Mike Vick - The most mobile QB of the modern era would obviously be in the consideration for the pistol offense. Mike Vick has the longest track record of the FA class this year. He is still quick (rumored to have beaten LeSean McCoy in a footrace last year) and has a monster arm. He, however, has many of the same issues as Pryor. Vick holds the ball for far too long and takes sacks and makes stupid turnovers. Vick has better accuracy and arm talent than Pryor, but is surely reaching the end of his career. Vick might be a short term stop gap, but is probably not much of an upgrade over Pryor.
Josh McCown - Who would have ever thought in 2007 that we would be considering bringing back McCown? Josh looked like a solid backup and nothing more for most of his career... than Alshon Jeffery and Brandon Marshal revived his career. McCown had 13 TD's and only one pick in fill in duty for Cutler this year. His stats are surely inflated by his star receiver tandem, but he made some exceptional throws. McCown is probably the safest FA QB on the market and would be a great addition to the team. In this scenario Pryor would likely be sent packing and McGloin and another QB would train under McCown.
Mark Sanchez - I had to stifle my vomit while typing this... but sure enough Sanchez is one of the top FA QB's available. Whats worse is that a head coach mentioned at the senior bowl that he would start Sanchez. Was it Allen? Raider Nation hopes not, Oakland does not have the defense New York used to cover Sanchez so this would likely fail.
Teddy Bridgewater - had a 71% completion rate in college.... A 71% COMPLETION RATE! That is Rich Gannon territory. Sure he competed in a weaker conference, but Bridgewater is a polished QB. Not many QB's make checks and read defenses the way Bridgewater does. His accuracy is pin point and his work ethic is admirable. If he drops to #5 there is virtually no chance the Raiders pass on him. He is about 30lbs light of where he should play, but gaining weight is not a difficult process.
Jimmy Garoppolo - Is rising up draft boards like a bat out of hell... and for good reason. Garoppolo tore up the East West Shrine Game and followed it up with a solid Senior Bowl. Garoppolo has a good frame, surgical accuracy, and decent mobility. Garoppolo is projected for the second round, and aside from the weak competition he faced in college his only knock is his arm strength. Garoppolo's criticisms seem to be overstated at this point and may be a steal in the second round.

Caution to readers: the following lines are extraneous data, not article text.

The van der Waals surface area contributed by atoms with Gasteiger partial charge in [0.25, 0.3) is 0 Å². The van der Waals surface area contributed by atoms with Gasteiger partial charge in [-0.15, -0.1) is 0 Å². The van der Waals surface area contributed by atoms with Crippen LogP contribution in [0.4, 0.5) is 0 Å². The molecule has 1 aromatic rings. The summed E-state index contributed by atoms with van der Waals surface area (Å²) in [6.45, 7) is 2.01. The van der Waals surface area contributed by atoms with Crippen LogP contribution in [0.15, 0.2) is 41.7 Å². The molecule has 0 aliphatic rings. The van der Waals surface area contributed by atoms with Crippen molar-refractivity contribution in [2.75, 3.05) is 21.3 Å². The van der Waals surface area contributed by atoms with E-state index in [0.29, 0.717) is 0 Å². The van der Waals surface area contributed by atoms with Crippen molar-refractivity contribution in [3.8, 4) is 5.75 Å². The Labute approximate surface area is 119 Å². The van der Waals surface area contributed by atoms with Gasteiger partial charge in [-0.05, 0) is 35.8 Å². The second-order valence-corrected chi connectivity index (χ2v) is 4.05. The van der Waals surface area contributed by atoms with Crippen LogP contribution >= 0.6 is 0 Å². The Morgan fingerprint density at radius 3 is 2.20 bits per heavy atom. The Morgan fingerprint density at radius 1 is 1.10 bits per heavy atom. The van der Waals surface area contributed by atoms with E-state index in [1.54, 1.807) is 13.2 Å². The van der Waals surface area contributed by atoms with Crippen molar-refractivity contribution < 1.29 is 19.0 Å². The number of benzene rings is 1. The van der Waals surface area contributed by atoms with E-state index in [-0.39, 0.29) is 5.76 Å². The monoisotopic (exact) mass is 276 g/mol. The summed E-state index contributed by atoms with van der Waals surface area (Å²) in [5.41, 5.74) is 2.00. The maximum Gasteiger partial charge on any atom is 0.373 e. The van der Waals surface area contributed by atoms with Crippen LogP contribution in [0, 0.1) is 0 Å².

David Fales - As mentioned earlier Fales didn't play like a west coast QB in college, but it will probably suit him to do so in the NFL. When Fales throws deep it is usually to the middle of the field on post routes. His arm is not strong enough to push down the sidelines. Fales is accurate and fairly mobile and would be a good developmental pick for the west coast system.
AJ McCarron - Did nothing but win at Alabama. Winning two national championships is no easy task; but how much was the signal caller contributing? McCarron like most of the QB's on this list lacks elite arm strength, but has good accuracy. McCarron would bring a good leadership personality into the QB room and a winning edge.
Connor Shaw - Is the least talked about QB in this draft... for god knows what reason. Shaw threw only one pick last year in the SEC. He seems to be a great choice for this system Shaw reminds me a lot of McGloin, in that he seems underrated as a late round pick.
Matt McGloin - Seems like he would be able to play in a more traditional west coast system. With a full off-season to work, Olson and McGloin would be able to improve on the intermediate timing throws that are crucial to this system.
So this is the talent pool Olson has to pick from. Raider Nation better hope that Olson chooses wisely and implements a system that maximizes 2014's QB skill set. The fan base may not be happy with the OC, or who he decides to be his QB, but they will have little sway over the decision. All you can do is sit back and watch the process develop.